Today is the last day of National Poetry Month. I met my goal to write a poem every day. Thirty days, thirty poems. Not all of them are keepers, but I think about half are worth a second look on my part, and perhaps a little re-write.
Today was Buy Socks at JC Penney Day. I celebrated. Did you?
This post has nothing to do with writing. Merely an odd happenstance I felt like sharing.
JC Penney recently mailed out coupons for $10 off any purchase of $10 or more, good from today through May something. My older child has been in dire need of new socks, but we haven’t had a chance to go shopping for them until today. Coupon in hand, off we went to purchase foot coverage.
She made her selections and we lined up at the cash register behind three other people. All holding their $10 coupon and buying socks. And I mean nothing but socks. Not socks and a swimsuit, not socks and a necktie, not socks and some slacks, only socks. Exactly like us.
I can’t decide if it was a function of the weather, which has taken a turn for the wet and chilly this weekend, or perhaps a sign of the economic times. Can people only afford socks when they have a $10 coupon? Have the tight times caused people to be practical with found money? Or it could have been sheer coincidence. But somehow I find myself wanting an explanation. What if it were intended to be a sign to me that I’d found my peeps and I totally missed it, not even striking up a conversation with anyone? Okay, I’m sure it was coincidence.
I’ve always liked poetry. For years, I’ve made a habit of reading at least one poem every day. I do skip a day now and then, but not often.
My writing has focused more on poetry than prose, as well, until about two years ago. Over the past couple of years I’ve been focused on a novel and have been struck with many ideas for short stories, and the poetry has fallen off quite a bit.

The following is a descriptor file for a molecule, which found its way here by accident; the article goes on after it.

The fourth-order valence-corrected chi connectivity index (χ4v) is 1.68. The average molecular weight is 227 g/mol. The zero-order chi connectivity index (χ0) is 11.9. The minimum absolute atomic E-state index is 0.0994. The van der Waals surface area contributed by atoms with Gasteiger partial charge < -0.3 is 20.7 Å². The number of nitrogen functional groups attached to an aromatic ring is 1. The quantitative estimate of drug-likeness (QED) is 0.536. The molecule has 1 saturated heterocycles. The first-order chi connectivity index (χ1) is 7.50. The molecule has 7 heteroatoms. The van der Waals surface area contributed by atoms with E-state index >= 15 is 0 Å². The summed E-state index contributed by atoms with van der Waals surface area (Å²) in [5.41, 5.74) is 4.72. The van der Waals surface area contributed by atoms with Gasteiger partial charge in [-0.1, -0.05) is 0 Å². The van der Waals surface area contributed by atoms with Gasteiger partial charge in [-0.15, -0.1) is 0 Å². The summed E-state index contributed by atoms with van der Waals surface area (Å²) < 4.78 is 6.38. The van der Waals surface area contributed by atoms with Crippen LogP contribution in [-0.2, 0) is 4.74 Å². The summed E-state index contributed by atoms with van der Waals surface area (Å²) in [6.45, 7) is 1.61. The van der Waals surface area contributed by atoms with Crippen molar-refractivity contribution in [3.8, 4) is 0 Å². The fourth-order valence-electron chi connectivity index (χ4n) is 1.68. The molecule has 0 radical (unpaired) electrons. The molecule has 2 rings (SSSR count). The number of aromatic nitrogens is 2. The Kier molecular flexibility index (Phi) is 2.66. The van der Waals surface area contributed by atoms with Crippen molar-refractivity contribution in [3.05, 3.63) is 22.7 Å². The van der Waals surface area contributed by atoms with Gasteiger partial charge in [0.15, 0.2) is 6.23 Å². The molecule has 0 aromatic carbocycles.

But, with the novel more or less finished, I took the arrival of April – National Poetry Month – to get back myself back into the poetic mode. I’ve been writing a poem every day. It’s been good for me. I get a lot out writing in general, but I’m rediscovering the value of writing poetry specifically.
~Edith Södergran said “I don’t create poetry, I create myself, for me my poems are a way to me. ” For me, this rings true. Even when I compose a bad poem, I often develop new insights in the process. For instance, this month I’ve realized one reason why I still pray sometimes, even though I’m agnostic; it helps me focus on what’s important to me. I guess I could say the same for poetry. I came to this new knowledge of myself because I started writing a poem about prayer.
Writing a poem, too, makes me really look at, listen to, and experience the world in a conscious way. For me, then, poetry is a path of mindfulness, and a way to keep myself connected to the universe.
I’m glad I made the decision to reconnect with my poetic muse. It’s an enriching relationship.
I say obligatory because so many poets write about cats. My family’s cat, Dude, really was a cat in a million, and I loved him unreasonably.
So far, I’ve managed to write a poem every day this April. This is one of them.
Hang around cat
Amber eyes surrounded by
Orange on orange
All attached to a companionable
Not a lap cat
Not a fighting cat
Not a recluse cat
But a hang around cat
If you’d been human, you’d always
Have had a light for the buddy’s
Cigarette and a six pack of beer to share
But no advice
Only a thereness for everyone
To come to depend upon
As the humans in your household did
With your catness
Some part of your thereness is still here
Even if you aren’t
The dead of winter doesn’t really seem like a great time for making a fresh start. I think spring, about two weeks in, is more appropriate. So in that spirit, I’ve written a poem containing my April Fool’s resolutions.
April Fool’s Resolutions
I resolve to play more tricks
on my family and my friends,
to begin each day practicing
a silly walk,
to lose the weight of serious
I will quit all smoking that does
not involve smoke bombs and all drinking
that does not involve a dribble glass.
I will save money
by crafting my own pranks at home;
Handmade is best.
I’ll study hard to learn new jokes.
Reorganize things, though I won’t say
whose. I’ll seize each opportunity
to get a laugh
But most important of all, I resolve
to watch my back.